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Talking Photography at Oxford

17 September 2014 - Graham Harrison

Photography Oxford 2014, Oxford’s first international festival of photography, was launched on Friday by Minister for Culture Ed Vaizey with the promise of bringing an ongoing debate about the medium to the city. By Graham Harrison.

The sense is of Fox Talbot, we are that close to the beginning. And as this festival is as intimate as the early work of the British inventor of photography it is worth catching Photography Oxford in its infancy, then following it.

Perhaps uniquely for a biennial festival, Photography Oxford will not disappear in the intervening year. On the 5th of October when the prints come down and the films and talks end, the dialogue about photography in Oxford will continue, says Festival Director Robin Laurance.

Minister for Culture, Ed Vaizey, launches Photography Oxford in the Divinity School at the Bodleian Library on 12th September 2014. Standing left is Festival Trustee Dr Mark Alexander. Photo © Graham Harrison

Rolling Debate

Laurance, who, at Arles one year, conceived the idea of bringing an international photography festival to Oxford also hopes to bring the medium to academia and to keep it there. He anticipates, he says, a “rolling debate” about photography in the university city.

Not that that will be easy among the dreaming spires. Oxford’s oldest colleges, University, Balliol and Merton, were established at a time when the translated writings of Greek philosophers were challenging the status quo of the thirteenth century. The Church funded the colleges in the belief that they might help reconcile its position with the new world view. Of course, that never quite happened.

We need look no further than recent headlines to see how reactionary religion can be, how powerful the photographic image is in communicating a message and just how easily images can be used to manipulate public opinion.

“Yet it is remarkable that you can study journalism but not photojournalism at Oxford,” said Laurance citing The Reuters Institute for the Study of Journalism for their “steadfast refusal to engage” with photography.

“How photography is used by politicians and how it informs and influences our perceptions demands analysis at an academic level,” says Laurance. “And those who use photography and employ photographers need to be included in that debate.”

The oldest surviving winner of a World Press Photo award, Louis Garnade, holds a print of his winning entry of a fire rescue in London in 1956. The print was presented to Louis at World Press Photo 2014, at Oxford Brookes University. Photo © Graham Harrison

Photographers make photographs, not agencies

One of Photography Oxford’s achievements has been to bring World Press Photo to Oxford before London this year.

Admitting that the exhibition venue, Oxford Brookes University in Headington, “Was not associated with photography,” Brookes’ Pro-Vice Chancellor Paul Inman, went on to tell a story about a mother of a Philippino architecture student looking at the exhibition and pointing to an image of the 2013 typhoon and exclaiming “That’s my home!” It’s the non-photography people who remind you of the power of photography, said Inman.

Laurens Kortweg, Projects Manager of Exhibitions at World Press Photo, said WPP want to build a platform for photographers, to give them a face. “It’s human beings making photographs, not agencies,” he said. In that spirit, Oxford resident Louis Garnade, believed to be the oldest living WPP winner, was presented with a print of his winning image by Colin Jacobson, two-time chair of the WPP jury and curator of the Talks and Discussions programme at Photography Oxford.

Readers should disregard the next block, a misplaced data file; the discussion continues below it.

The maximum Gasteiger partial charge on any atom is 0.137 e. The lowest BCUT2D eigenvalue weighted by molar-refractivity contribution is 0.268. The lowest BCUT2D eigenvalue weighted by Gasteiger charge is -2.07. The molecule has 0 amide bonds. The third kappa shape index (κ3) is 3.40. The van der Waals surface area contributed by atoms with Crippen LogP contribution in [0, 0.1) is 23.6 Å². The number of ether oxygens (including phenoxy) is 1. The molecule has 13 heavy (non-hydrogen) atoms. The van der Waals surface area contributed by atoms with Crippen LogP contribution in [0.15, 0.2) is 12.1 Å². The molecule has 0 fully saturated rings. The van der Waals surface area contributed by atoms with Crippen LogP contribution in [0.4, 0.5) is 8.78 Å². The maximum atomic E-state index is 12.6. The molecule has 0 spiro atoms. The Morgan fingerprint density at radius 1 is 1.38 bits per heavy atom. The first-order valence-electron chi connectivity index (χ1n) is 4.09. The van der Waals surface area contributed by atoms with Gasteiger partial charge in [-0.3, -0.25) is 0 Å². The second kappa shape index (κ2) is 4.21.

The Brussels-born Garnade was a staff photographer on the Daily Mirror in 1956 when he won Second Prize in the news category with a photo of a child being rescued by the fire brigade from a burning house in Chelsea. “I shot four glass plates on a Speed Graphic at 250th at f8. The second plate was the one they used,” said Louis. “The Mirror didn’t tell me I’d won. Yesterday’s news was always the next day’s chip wrapper.”

When Louis won his prize without knowing it in 1956, the work of 181 photographers was entered. This year 5754 photographers submitted work. “World Press Photo,” Colin Jacobson pointed out, “is now a high-tech operation with a massive staff in a beautiful headquarters.”

Colin Jacobson, Photography Oxford talks curator (left), with Francis Hodgson of the FT and photographer Rory Carnegie at the Bernard Plossu exhibition at the Maison Francais, Oxford. Photo © Graham Harrison

Proustian Plossu

Things are distinctly low tech at the Maison Francais in Oxford where, on press day, Francis Hodgson presided over the small Proustian prints of the French humanist photographer Bernard Plossu like a broody chicken.

“Plossu captures just the moment when the life you lead becomes memory,” said the FT’s photography correspondent. “He’s more like a writer. It is always about what Bernard Plossu thinks about real life rather than what he sees,” said Hodgson who on Sunday chaired the opening panel discussion of the festival, The Role of the Critic in Contemporary Photography.

Equally low-tech, in the chapel at Wadham College, is the exhibition Designed to Deceive, which, with prints and extended captions, highlights some of the “bad habits of photography,” as Lewis Hine put it, in an attempt to alert the viewer to the “false messages sent out by those who want us to get the wrong end of the stick.”

One example shows Goebbels’ Trotsky-like removal from a photograph of Hitler, Eva Braun and Goebbels’ wife Magda on a visit to Leni Riefenstahl’s villa in Berlin in 1937. The Nazis promoted Goebbels and Magda and their six children as the perfect family unit but a rumoured affair between the womanising Goebbels and Riefenstahl meant a photograph of the propaganda minister at the filmmaker’s villa was certain to undermine the Nazi spin.

In 2010 The Economist removed a Louisiana parish president, Charlotte Randolph, from a cover photograph of President Obama near the BP Deepwater Horizon oil spill. The tight crop of the original picture, taken by Larry Downing of Reuters, is acceptable because it makes the image easier to read but the photoshopping out of Randolph means it is no longer a truthful image.

Although no cover up, the manipulation of a photograph for visual effect by an influential news magazine nevertheless raises an important question about editorial integrity.